A UDP flood attack is a type of denial-of-service attack. Similar to other common flood attacks, e.g. ping flood, HTTP flood and SYN flood, the attacker sends a large number of spoofed data packets to the target system. The goal is to overwhelm the target to the point that it can no longer respond to legitimate requests. Once this point is reached, the service comes to a halt.
What is a UDP flood attack?
The UDP flood is a volumetric DoS attack. Similar to the ping flood, the idea is to overwhelm the target system with a high volume of incoming data. The UDP flood is thus different from the ping of death which crashes the target system by exploiting a memory error and from the SYN flood which ties up resources on the server. One thing all the previously mentioned DoS attacks have in common is that they are intended to overwhelm the target and thus deny it being legitimately used.
The UDP flood has become a matter of public interest in the wake of some spectacular hacking attacks on international organizations. In addition to the Church of Scientology, companies involved in the media and financial sectors have been attacked. The targeted websites and services collapsed under the incoming flood of data and were sometimes unavailable to their users for hours. During these attacks, a powerful tool called the Low Orbit Ion Cannon (LOIC) was used as a weapon to unleash the UDP flood.
How the UDP flood attack works
The UDP flood attack depends on a particularity of the User Datagram Protocols (UDP) used in the attack. If a UDP packet is received on a server, the operating system checks the specified port for listening applications. If no app is found, the server must inform the sender. Since UDP is a connectionless protocol, the server uses the Internet Control Message Protocol (ICMP) to inform the sender that the packet could not be delivered.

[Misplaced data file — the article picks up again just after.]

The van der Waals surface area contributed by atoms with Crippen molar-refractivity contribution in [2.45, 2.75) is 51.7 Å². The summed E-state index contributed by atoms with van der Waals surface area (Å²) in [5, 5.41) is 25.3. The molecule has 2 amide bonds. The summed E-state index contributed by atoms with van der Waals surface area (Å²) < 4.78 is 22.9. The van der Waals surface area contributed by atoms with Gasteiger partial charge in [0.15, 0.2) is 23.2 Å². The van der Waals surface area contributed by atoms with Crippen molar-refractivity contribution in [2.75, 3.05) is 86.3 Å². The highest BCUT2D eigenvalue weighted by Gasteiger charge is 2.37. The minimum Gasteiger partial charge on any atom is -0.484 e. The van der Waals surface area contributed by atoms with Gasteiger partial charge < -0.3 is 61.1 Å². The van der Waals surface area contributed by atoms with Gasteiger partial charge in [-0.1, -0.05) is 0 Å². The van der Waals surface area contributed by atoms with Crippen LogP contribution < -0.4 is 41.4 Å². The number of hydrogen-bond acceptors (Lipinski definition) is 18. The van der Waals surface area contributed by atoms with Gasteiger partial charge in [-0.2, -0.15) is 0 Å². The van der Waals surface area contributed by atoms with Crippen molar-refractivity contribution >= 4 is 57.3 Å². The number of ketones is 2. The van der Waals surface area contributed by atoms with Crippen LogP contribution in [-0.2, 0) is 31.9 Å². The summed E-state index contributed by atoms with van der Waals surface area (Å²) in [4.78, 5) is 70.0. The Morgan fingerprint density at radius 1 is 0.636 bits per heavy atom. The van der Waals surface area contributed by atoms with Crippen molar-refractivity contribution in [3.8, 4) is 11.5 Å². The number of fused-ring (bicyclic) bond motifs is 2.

In the event of a UDP flood attack, the following process occurs:
- An attacker sends UDP packets with a spoofed IP sender address to random ports on the target system.
- On the system side, the following procedure must be repeated for each incoming packet.
- Check the port specified in the UDP packet for a listening application; since it is a randomly selected port, this is generally not the case.
- Send an ICMP “destination unreachable” packet to the supposed sender; since the IP address has been spoofed, these packets are usually received by some random bystander.
Security measures to protect yourself against UDP flood attacks
A volumetric network attack can be identified by a sudden spike in the volume of incoming network traffic. Network traffic is routinely monitored by network providers and other specialized parties. This ensures that steps can be taken to minimize the damage if there are any signs of an attack.
The following are some measures that can be taken which provide effective protection against UDP flood attacks:
- ICMP rate-limiting: This limitation placed on ICMP responses is usually done at the operating system level.
- Firewall-level filtering on the server: This allows suspicious packets to be rejected. However, the firewall can also collapse under the strain of a UDP flood attack.
- Filtering UDP packets, except for DNS, at the network level: DNS requests are typically made using UDP. As part of this measure, any other source generating massive amounts of UDP traffic are considered to be suspicious. The packets in question are rejected.
To mitigate imminent attacks, server operators use specialized cloud services such as Cloudflare. These distribute network traffic across a large number of globally distributed data centers. This provides more bandwidth to create a cushion than can withstand the shock of the incoming amount of data in the event of an attack. In addition, data streams are filtered by default to stop a variety of attacks